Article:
Julieta Smith, group strategy director, McCann Humancare — part of the same healthcare agency that won a Lions Health 2014 GOLD award for Fictional Patient Story (not that that’s a good thing compared to a REAL patient story that only won a BRONZE award) — thinks that the same “generic” warning repeated in all direct-to-consumer (DTC) drug ads would be more effective than SPECIFIC warnings now required by the FDA.
In an article/blog post written for MM&M (here), Smith suggests ALL drug DTC ads on TV just end with this warning message:
“All drugs carry certain risks and should not be used by everyone. These risks can range from inconveniences to the risk of death. You should talk to your doctor to determine your specific risks, reasons you might not be a candidate to use this drug, and any side effects and warnings that may pertain to you personally before you take it. To learn more visit brandx.com.”
Pardon the phrase, but this is an example of “putting lipstick on a pig.” Maybe it’s not PC, but I think that’s an appropriate analogy.
Smith believes this is a solution to a major problem with TV DTC advertising.
“Those of us who have worked for years in healthcare communications know a few things about DTC advertising: first, we know that consumers generally tune out the part of the TV ad that follows the promotional message and that very few people ever read the bottom, let alone the back, of a DTC print ad. Years of DTC advertising (and comedic spoofs of it) have led consumers to believe that most prescriptions drugs will do one of four things: kill them, give them a 4-hour erection, bestow on them the uncontrollable runs, or present a problem if they are taking an MAOI, whatever that is.”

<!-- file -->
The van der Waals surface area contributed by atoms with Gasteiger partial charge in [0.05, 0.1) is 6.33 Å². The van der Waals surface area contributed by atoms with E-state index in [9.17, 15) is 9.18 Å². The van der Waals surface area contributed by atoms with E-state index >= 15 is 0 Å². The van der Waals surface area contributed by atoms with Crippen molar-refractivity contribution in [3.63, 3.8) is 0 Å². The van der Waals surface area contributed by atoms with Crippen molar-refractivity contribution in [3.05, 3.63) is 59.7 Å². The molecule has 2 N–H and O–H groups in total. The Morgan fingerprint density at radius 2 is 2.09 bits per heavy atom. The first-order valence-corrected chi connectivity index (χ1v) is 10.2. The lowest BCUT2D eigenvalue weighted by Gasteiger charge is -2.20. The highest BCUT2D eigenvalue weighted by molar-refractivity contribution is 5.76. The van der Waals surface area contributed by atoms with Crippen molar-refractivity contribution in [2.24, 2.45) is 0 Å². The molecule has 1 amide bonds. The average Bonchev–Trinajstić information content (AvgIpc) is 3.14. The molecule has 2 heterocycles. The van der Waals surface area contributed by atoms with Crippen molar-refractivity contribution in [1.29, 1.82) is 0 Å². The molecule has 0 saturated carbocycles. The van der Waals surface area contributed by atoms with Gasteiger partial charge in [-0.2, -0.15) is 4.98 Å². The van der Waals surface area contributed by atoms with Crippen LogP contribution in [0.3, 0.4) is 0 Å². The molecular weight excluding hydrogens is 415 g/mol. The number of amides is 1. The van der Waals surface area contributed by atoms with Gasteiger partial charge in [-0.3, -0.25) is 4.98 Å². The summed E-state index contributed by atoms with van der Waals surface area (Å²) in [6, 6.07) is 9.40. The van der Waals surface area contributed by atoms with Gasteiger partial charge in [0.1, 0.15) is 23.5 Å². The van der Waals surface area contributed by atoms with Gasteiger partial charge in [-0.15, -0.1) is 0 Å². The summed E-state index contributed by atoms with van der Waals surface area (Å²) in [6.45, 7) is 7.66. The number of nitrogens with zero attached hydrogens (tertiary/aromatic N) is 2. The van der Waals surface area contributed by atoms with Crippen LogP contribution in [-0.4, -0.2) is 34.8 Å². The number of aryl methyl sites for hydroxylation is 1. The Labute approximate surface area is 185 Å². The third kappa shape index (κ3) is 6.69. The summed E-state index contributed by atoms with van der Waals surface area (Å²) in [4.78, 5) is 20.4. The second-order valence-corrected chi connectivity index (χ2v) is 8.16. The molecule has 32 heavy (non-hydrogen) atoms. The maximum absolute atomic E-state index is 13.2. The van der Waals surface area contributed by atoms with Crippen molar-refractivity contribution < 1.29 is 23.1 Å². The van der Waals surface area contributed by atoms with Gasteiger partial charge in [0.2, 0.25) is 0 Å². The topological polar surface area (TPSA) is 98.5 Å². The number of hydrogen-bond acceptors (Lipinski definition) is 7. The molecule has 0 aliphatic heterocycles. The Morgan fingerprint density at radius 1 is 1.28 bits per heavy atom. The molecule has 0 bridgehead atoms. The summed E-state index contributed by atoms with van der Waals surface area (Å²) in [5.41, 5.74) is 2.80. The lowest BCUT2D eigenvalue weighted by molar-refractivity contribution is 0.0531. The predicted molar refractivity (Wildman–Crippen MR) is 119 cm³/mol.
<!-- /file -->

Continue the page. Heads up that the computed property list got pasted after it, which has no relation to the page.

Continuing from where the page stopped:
How can both be true? Either consumers hear the safety message or they don’t. What Smith doesn’t like is the fact that they DO hear it.
BTW, I think most marketers — especially marketers of relatively “safe” drugs — would not like the word “death” mentioned in their ads if that “side effect” is not part of the drug’s FDA-approved label.
To add insult to faulty thinking, Smith cited the tobacco industry as a model for pharma to follow. As if the drug industry needed to learn from one of the only other industries despised more (only slightly) by consumers than the pharma industry! I won’t even bother to explain how it’s a model. You should read her piece yourself.
Smith ends her piece by suggesting that the FDA change its recent brief summary guidelines by “entertaining” this “modern, responsible and rational approach” to use her own words. What hubris!